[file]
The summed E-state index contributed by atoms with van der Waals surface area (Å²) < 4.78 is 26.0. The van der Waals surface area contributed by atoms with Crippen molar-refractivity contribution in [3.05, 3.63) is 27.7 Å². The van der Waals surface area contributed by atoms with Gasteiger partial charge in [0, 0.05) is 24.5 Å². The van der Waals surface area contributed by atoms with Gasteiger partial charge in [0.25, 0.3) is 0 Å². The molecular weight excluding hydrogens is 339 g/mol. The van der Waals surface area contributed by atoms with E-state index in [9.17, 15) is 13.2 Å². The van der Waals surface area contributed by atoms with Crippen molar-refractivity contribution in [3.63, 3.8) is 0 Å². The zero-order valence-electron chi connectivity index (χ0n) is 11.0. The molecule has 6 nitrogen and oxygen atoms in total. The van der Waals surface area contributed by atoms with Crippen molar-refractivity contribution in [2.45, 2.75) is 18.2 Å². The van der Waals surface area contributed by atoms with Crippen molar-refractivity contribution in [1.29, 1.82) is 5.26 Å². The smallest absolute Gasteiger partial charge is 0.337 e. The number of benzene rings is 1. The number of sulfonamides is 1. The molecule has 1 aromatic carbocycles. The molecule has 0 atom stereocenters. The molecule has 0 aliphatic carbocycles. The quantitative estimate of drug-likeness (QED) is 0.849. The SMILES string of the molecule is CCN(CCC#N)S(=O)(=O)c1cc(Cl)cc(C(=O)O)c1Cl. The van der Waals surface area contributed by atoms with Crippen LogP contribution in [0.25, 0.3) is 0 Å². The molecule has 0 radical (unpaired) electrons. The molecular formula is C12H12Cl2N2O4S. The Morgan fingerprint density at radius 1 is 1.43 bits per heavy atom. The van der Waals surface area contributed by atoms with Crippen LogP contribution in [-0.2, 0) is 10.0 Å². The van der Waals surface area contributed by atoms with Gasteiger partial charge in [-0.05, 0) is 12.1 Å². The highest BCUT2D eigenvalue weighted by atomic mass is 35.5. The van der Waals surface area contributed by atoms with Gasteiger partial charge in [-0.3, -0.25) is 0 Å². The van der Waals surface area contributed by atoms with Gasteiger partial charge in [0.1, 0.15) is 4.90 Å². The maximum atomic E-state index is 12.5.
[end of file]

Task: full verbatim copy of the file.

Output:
The summed E-state index contributed by atoms with van der Waals surface area (Å²) < 4.78 is 26.0. The van der Waals surface area contributed by atoms with Crippen molar-refractivity contribution in [3.05, 3.63) is 27.7 Å². The van der Waals surface area contributed by atoms with Gasteiger partial charge in [0, 0.05) is 24.5 Å². The van der Waals surface area contributed by atoms with Gasteiger partial charge in [0.25, 0.3) is 0 Å². The molecular weight excluding hydrogens is 339 g/mol. The van der Waals surface area contributed by atoms with E-state index in [9.17, 15) is 13.2 Å². The van der Waals surface area contributed by atoms with Crippen molar-refractivity contribution in [3.63, 3.8) is 0 Å². The zero-order valence-electron chi connectivity index (χ0n) is 11.0. The molecule has 6 nitrogen and oxygen atoms in total. The van der Waals surface area contributed by atoms with Crippen molar-refractivity contribution in [2.45, 2.75) is 18.2 Å². The van der Waals surface area contributed by atoms with Crippen molar-refractivity contribution in [1.29, 1.82) is 5.26 Å². The smallest absolute Gasteiger partial charge is 0.337 e. The number of benzene rings is 1. The number of sulfonamides is 1. The molecule has 1 aromatic carbocycles. The molecule has 0 atom stereocenters. The molecule has 0 aliphatic carbocycles. The quantitative estimate of drug-likeness (QED) is 0.849. The SMILES string of the molecule is CCN(CCC#N)S(=O)(=O)c1cc(Cl)cc(C(=O)O)c1Cl. The van der Waals surface area contributed by atoms with Crippen LogP contribution in [0.25, 0.3) is 0 Å². The molecule has 0 radical (unpaired) electrons. The molecular formula is C12H12Cl2N2O4S. The Morgan fingerprint density at radius 1 is 1.43 bits per heavy atom. The van der Waals surface area contributed by atoms with Crippen LogP contribution in [-0.2, 0) is 10.0 Å². The van der Waals surface area contributed by atoms with Gasteiger partial charge in [-0.05, 0) is 12.1 Å². The highest BCUT2D eigenvalue weighted by atomic mass is 35.5. The van der Waals surface area contributed by atoms with Gasteiger partial charge in [-0.3, -0.25) is 0 Å². The van der Waals surface area contributed by atoms with Gasteiger partial charge in [0.1, 0.15) is 4.90 Å². The maximum atomic E-state index is 12.5.